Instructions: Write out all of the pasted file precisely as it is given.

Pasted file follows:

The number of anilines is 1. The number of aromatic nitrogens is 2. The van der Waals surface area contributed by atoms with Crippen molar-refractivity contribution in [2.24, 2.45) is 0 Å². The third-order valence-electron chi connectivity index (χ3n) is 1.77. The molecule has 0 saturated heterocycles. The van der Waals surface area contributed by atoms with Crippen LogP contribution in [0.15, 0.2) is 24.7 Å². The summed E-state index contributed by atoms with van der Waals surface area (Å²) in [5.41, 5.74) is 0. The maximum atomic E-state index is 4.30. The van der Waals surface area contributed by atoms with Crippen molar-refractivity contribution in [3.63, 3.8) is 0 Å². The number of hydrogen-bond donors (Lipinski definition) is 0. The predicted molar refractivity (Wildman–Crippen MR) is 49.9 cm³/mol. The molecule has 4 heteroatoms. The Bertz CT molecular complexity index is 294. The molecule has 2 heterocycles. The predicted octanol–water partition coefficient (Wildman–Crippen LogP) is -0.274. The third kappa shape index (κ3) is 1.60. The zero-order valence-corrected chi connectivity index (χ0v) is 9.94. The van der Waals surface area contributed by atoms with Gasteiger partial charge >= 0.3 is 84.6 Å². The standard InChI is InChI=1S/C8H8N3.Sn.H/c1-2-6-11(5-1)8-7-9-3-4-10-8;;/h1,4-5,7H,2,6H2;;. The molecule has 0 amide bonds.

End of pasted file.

The number of anilines is 1. The number of aromatic nitrogens is 2. The van der Waals surface area contributed by atoms with Crippen molar-refractivity contribution in [2.24, 2.45) is 0 Å². The third-order valence-electron chi connectivity index (χ3n) is 1.77. The molecule has 0 saturated heterocycles. The van der Waals surface area contributed by atoms with Crippen LogP contribution in [0.15, 0.2) is 24.7 Å². The summed E-state index contributed by atoms with van der Waals surface area (Å²) in [5.41, 5.74) is 0. The maximum atomic E-state index is 4.30. The van der Waals surface area contributed by atoms with Crippen molar-refractivity contribution in [3.63, 3.8) is 0 Å². The number of hydrogen-bond donors (Lipinski definition) is 0. The predicted molar refractivity (Wildman–Crippen MR) is 49.9 cm³/mol. The molecule has 4 heteroatoms. The Bertz CT molecular complexity index is 294. The molecule has 2 heterocycles. The predicted octanol–water partition coefficient (Wildman–Crippen LogP) is -0.274. The third kappa shape index (κ3) is 1.60. The zero-order valence-corrected chi connectivity index (χ0v) is 9.94. The van der Waals surface area contributed by atoms with Gasteiger partial charge >= 0.3 is 84.6 Å². The standard InChI is InChI=1S/C8H8N3.Sn.H/c1-2-6-11(5-1)8-7-9-3-4-10-8;;/h1,4-5,7H,2,6H2;;. The molecule has 0 amide bonds.